I’ve got an idea for you: travel to Paris without leaving DC. Actually, without leaving the National Gallery of Art…
On September 20th, the National Gallery of Art is hosting a 4PM screening of Les Nuits de la Pleine Lune/Full Moon in Paris, a masterful comedy of manners by new wave film maker Eric Rohmer that was recently restored. You can read a summary of the film here.
Also on view at the National Gallery of Art right now (and through October 4th) are 50 of the most important and beloved paintings of Paris and its environs by impressionist Gustave Caillebotte. Never heard of Caillebotte? You’re not alone 😉 “Known” as the “unknown Impressionist” in light of Cézanne, Degas, Monet or Auguste-Renoir’s success, Caillebotte played a vital role in the early history of Impressionism by being a patron of the impressionists, whose work he supported and purchased (he came from a wealthy family and didn’t need to sell his work to get by.) His most famous work, “Paris Street, Rainy Day” is one of the highlights of the exhibit, which will move on to the Kimbell Art Museum in Fort Worth, Texas once it wraps up here.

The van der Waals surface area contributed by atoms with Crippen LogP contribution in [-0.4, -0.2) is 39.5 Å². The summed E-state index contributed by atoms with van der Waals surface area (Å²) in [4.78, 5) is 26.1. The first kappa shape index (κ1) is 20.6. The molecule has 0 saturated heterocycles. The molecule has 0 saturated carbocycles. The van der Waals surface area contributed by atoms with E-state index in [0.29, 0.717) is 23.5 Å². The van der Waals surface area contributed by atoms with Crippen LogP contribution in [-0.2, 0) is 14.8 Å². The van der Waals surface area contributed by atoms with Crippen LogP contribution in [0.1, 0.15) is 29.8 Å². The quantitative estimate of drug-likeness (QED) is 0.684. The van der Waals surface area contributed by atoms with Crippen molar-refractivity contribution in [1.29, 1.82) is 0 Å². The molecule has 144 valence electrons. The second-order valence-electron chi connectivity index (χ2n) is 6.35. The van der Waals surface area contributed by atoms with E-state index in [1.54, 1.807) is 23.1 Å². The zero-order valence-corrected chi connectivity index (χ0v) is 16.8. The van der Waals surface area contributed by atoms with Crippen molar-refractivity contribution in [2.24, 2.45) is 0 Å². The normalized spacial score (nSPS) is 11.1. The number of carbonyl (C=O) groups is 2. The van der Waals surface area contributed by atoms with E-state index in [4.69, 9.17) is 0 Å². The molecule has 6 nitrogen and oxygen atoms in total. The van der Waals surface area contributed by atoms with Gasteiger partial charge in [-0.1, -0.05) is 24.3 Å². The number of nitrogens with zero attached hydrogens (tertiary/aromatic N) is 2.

For a perfect “French in DC” afternoon, I would start with a casual brunch at Paul’s flagship store at the Navy Memorial then walk over to the National Gallery of Art on Sixth and Constitution Avenue to soak in Haussmannian area Paris at the Caillebotte exhibit before wrapping the day with the screening of the very French comedy of manner. If you *really* didn’t want to leave the National Gallery of Art you could also start with brunch at the museum’s Garden Cafe too 😉